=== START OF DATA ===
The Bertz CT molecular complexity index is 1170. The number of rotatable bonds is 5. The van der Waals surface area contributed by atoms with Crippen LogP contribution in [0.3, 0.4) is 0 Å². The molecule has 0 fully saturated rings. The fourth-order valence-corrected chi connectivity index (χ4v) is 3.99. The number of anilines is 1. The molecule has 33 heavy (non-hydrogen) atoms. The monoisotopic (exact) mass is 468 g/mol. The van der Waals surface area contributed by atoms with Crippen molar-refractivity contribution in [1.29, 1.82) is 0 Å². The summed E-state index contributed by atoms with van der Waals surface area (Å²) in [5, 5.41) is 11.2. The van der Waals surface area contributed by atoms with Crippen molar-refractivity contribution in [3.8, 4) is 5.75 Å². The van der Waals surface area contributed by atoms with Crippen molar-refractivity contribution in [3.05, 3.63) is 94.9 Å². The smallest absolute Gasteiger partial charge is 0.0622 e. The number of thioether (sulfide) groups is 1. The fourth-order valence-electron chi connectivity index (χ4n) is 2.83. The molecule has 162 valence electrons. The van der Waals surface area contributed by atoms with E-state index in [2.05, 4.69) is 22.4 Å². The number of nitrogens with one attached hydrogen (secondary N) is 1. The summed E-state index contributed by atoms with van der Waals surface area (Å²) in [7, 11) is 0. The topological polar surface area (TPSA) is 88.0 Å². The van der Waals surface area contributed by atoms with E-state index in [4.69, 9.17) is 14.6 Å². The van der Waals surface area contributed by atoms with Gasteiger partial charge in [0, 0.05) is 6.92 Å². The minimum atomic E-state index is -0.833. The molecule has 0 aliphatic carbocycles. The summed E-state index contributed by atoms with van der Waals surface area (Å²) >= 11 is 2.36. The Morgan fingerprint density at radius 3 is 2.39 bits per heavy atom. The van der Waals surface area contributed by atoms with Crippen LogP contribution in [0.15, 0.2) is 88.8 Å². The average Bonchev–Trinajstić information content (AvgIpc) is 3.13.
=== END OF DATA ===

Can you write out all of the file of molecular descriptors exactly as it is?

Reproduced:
The Bertz CT molecular complexity index is 1170. The number of rotatable bonds is 5. The van der Waals surface area contributed by atoms with Crippen LogP contribution in [0.3, 0.4) is 0 Å². The molecule has 0 fully saturated rings. The fourth-order valence-corrected chi connectivity index (χ4v) is 3.99. The number of anilines is 1. The molecule has 33 heavy (non-hydrogen) atoms. The monoisotopic (exact) mass is 468 g/mol. The van der Waals surface area contributed by atoms with Crippen molar-refractivity contribution in [1.29, 1.82) is 0 Å². The summed E-state index contributed by atoms with van der Waals surface area (Å²) in [5, 5.41) is 11.2. The van der Waals surface area contributed by atoms with Crippen molar-refractivity contribution in [3.8, 4) is 5.75 Å². The van der Waals surface area contributed by atoms with Crippen molar-refractivity contribution in [3.05, 3.63) is 94.9 Å². The smallest absolute Gasteiger partial charge is 0.0622 e. The number of thioether (sulfide) groups is 1. The fourth-order valence-electron chi connectivity index (χ4n) is 2.83. The molecule has 162 valence electrons. The van der Waals surface area contributed by atoms with E-state index in [2.05, 4.69) is 22.4 Å². The number of nitrogens with one attached hydrogen (secondary N) is 1. The summed E-state index contributed by atoms with van der Waals surface area (Å²) in [7, 11) is 0. The topological polar surface area (TPSA) is 88.0 Å². The van der Waals surface area contributed by atoms with E-state index in [4.69, 9.17) is 14.6 Å². The van der Waals surface area contributed by atoms with Gasteiger partial charge in [0, 0.05) is 6.92 Å². The minimum atomic E-state index is -0.833. The molecule has 0 aliphatic carbocycles. The summed E-state index contributed by atoms with van der Waals surface area (Å²) >= 11 is 2.36. The Morgan fingerprint density at radius 3 is 2.39 bits per heavy atom. The van der Waals surface area contributed by atoms with Crippen LogP contribution in [0.15, 0.2) is 88.8 Å². The average Bonchev–Trinajstić information content (AvgIpc) is 3.13.